Artistic license allows you to fudge the facts for the sake of your art. A medical license allows you to practice medicine. What happens when they meet?
You get movies in which medicine plays a starring role or serves as a plot device, sometimes with great accuracy, other times with only accidental resemblance to what really goes on in the hospital.
Medicine is understandably an intriguing subject for filmmakers.
A good medical mystery can rival any criminal whodunit for excitement and surprise twists. A terminal illness is the ultimate tragedy; a cure is among the most uplifting of happy endings.
The Academy Awards over the years have rewarded medical themes: Movies such as "Rain Man" (autism) and "One Flew Over the Cuckoo's Nest" (inside a mental hospital) have won best picture Oscars.
Daniel Day-Lewis won in 1989 for playing a cerebral palsy victim in "My Left Foot"; and Marlee Matlin won in 1986 for her portrayal of a deaf woman in "Children of a Lesser God."
Several recent movies similarly have ventured into the medical world, and so, on the day of the real Academy Awards, we decided to issue our own Oscars to those brave enough to take on this precise and necessarily fastidious field.
We asked real doctors to give us scalpels up or scalpels down on how Hollywood has portrayed their particular specialties. The envelopes, please:
* Most overdue portrayal of a disease: "Philadelphia"
More than a dozen years into the Age of AIDS, "Philadelphia" is the first mainstream Hollywood movie to focus on the disease. And that alone is enough to win it plaudits from those who have dealt with its ravages.
"I thought overall it was a very moving film that will open a lot of people's eyes," says Dr. Joel Gallant, director of the HIV clinic at Johns Hopkins Hospital. "It puts a human face on AIDS."
If pressed, he will quibble with some of the medical details, such as how the film handles the tell-tale Kaposi's sarcoma lesions, a skin cancer common to people with AIDS. Early in the film, Mr. Hanks' character develops lesions on his face -- which he claims alerts his law partners to his disease and leads to his firing -- but then, apparently through chemotherapy, "they miraculously disappear," Dr. Gallant says. "They might improve, but they would not disappear."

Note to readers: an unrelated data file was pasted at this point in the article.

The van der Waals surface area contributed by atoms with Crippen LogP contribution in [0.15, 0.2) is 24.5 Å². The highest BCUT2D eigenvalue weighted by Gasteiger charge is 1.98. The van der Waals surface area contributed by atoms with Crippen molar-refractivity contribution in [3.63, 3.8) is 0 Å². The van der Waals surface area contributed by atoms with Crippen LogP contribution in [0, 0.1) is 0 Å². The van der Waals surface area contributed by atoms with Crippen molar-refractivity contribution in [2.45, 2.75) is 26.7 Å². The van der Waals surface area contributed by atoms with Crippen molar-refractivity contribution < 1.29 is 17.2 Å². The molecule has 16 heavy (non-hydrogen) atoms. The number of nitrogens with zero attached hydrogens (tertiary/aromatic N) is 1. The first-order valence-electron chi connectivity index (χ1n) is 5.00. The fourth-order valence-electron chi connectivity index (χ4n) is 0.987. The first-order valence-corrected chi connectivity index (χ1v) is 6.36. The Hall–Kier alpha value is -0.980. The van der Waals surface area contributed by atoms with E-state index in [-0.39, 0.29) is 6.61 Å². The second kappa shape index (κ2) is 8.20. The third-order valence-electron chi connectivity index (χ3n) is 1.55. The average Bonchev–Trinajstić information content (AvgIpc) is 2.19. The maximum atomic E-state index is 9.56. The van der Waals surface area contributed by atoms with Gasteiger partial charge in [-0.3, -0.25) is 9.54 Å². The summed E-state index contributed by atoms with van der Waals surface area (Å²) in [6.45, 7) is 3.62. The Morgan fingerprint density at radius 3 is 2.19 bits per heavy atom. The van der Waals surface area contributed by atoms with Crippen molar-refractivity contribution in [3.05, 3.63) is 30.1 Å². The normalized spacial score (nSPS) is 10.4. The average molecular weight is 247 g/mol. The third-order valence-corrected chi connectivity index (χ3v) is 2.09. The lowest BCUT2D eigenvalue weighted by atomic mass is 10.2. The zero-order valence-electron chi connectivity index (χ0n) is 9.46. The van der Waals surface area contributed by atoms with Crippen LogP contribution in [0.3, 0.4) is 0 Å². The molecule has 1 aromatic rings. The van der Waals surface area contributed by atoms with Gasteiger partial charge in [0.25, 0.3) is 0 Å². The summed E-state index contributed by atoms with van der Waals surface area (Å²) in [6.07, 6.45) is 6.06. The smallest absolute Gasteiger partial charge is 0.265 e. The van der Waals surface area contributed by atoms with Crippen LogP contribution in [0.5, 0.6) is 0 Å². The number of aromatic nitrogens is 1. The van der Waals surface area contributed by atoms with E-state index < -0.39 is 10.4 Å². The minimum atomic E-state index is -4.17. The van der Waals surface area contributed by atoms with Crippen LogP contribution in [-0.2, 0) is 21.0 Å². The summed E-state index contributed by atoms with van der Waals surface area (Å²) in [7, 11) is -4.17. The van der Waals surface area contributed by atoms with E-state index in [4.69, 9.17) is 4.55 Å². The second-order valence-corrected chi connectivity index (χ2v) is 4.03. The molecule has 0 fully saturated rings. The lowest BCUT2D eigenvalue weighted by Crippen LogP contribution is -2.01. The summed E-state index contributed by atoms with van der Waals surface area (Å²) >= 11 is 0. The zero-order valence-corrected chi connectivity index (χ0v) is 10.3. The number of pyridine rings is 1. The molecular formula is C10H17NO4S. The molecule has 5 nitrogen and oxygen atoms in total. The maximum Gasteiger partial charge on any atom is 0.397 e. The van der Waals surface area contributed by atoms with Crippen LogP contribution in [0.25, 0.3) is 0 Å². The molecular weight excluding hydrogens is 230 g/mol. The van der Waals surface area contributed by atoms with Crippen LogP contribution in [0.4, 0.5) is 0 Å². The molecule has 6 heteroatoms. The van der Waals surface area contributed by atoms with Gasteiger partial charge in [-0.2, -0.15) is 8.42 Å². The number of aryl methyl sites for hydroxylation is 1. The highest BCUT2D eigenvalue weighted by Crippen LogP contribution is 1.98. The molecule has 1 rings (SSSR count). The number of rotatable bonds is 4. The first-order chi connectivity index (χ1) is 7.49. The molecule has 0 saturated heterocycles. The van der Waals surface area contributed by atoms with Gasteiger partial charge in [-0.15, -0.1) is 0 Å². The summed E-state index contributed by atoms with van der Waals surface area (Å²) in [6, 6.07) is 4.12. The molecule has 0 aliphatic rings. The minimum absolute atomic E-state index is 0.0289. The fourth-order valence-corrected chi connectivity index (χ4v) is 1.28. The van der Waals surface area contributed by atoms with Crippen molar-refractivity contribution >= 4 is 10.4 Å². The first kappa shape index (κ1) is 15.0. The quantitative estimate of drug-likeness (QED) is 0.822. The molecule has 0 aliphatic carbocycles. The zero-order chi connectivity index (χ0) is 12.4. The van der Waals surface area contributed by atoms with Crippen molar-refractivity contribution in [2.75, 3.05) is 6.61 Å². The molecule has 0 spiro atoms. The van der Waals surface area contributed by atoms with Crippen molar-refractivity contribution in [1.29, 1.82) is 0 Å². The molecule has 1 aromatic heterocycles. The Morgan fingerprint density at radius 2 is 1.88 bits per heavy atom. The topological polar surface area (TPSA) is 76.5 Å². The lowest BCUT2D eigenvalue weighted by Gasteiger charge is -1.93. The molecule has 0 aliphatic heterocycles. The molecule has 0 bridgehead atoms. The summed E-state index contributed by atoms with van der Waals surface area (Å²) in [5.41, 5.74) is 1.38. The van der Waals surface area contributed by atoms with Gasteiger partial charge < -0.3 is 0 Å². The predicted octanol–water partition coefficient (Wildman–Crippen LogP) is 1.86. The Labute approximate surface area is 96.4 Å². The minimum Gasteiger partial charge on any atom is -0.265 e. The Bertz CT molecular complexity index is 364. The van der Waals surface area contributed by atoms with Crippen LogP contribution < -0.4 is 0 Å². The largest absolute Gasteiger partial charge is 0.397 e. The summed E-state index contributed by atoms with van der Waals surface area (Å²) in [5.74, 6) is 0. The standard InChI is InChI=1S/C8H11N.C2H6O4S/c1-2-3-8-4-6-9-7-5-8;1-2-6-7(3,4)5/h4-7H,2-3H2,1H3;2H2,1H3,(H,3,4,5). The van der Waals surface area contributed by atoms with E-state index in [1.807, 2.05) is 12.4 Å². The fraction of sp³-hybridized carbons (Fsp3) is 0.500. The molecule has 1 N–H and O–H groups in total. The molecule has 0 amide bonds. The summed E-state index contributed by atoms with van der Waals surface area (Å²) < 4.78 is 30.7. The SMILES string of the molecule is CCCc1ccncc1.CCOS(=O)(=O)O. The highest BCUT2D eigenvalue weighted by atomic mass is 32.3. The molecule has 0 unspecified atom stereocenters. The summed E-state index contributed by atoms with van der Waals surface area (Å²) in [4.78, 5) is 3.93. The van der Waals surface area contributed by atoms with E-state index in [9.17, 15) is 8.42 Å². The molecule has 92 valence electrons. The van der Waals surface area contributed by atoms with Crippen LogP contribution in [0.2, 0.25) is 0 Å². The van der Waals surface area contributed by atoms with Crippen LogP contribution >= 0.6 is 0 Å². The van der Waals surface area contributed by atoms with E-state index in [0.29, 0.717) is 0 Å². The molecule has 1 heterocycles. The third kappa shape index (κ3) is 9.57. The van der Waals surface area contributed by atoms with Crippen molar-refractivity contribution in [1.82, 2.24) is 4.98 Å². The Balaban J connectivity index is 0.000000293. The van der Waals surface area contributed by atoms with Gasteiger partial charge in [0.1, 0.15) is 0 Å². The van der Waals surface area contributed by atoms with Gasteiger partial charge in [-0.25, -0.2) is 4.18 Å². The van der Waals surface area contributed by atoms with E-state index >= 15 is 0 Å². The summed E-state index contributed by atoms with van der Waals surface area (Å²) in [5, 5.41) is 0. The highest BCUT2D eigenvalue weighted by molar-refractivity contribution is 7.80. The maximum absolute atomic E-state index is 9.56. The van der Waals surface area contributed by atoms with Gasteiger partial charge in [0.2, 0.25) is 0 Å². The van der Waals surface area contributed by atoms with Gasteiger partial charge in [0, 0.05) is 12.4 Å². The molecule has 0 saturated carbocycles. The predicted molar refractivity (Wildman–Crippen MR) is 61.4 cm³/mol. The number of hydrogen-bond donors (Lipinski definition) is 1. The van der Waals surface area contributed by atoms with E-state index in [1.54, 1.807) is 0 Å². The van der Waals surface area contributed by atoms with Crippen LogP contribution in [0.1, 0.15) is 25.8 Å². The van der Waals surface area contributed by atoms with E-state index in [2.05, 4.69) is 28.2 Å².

Later, an ashen Mr. Hanks is on the witness stand testifying against his former partners. They allege his facial lesions were barely visible; thus they had no idea that he was suffering from AIDS when they fired him. His lawyer requests that he show lesions elsewhere on his body that resemble those previously on his face, and, weakened by the disease, Mr. Hanks slowly, painfully pulls aside his tie, unbuttons his shirt and reveals a chest riddled with lesions, raised and brown, as horrifying as a swarm of leeches.
"That was very realistic," Dr. Gallant says, "but they wouldn't have disappeared from his face at the same time."
Also, the movie is a bit unclear on what actually causes Mr. Hanks' death, Dr. Gallant says. It's probably enough for a mass audience to attribute the death to general "AIDS," which is a bit inaccurate because AIDS is a syndrome, rather than an actual cause of death. Dr. Gallant says what appears to cause the death in the movie is the cytomegalovirus, or CMV, which, among other things, causes vision problems such as those Mr. Hanks' character suffers toward the end of the film. CMV, he says, would also explain why he is hooked up to an intravenous line at home, a prop that plays into a particularly affecting scene in which Mr. Hanks speaks along with a Maria Callas recording of an aria.
* Most imaginative use of transplant surgery: "Blink"
Madeleine Stowe is a musician who has been blind since childhood, when her abusive mother smashed her into a mirror. She regains sight through successful cornea transplant operations, but with a complication: She "sees" things but doesn't organize them into coherent images until later.
This makes her a less-than-perfect witness when a neighbor is murdered by a serial killer whom she "sees" in the hallway.
"There would be some blurring of the images for a while," says Dr. Terrence O'Brien, a Johns Hopkins ophthalmologist who performs corneal transplants. "But there's no delay in the brain processing the image. The optical properties of the eye are very straightforward. A cornea transplant would have nothing to do with images which are processed at the level of the brain."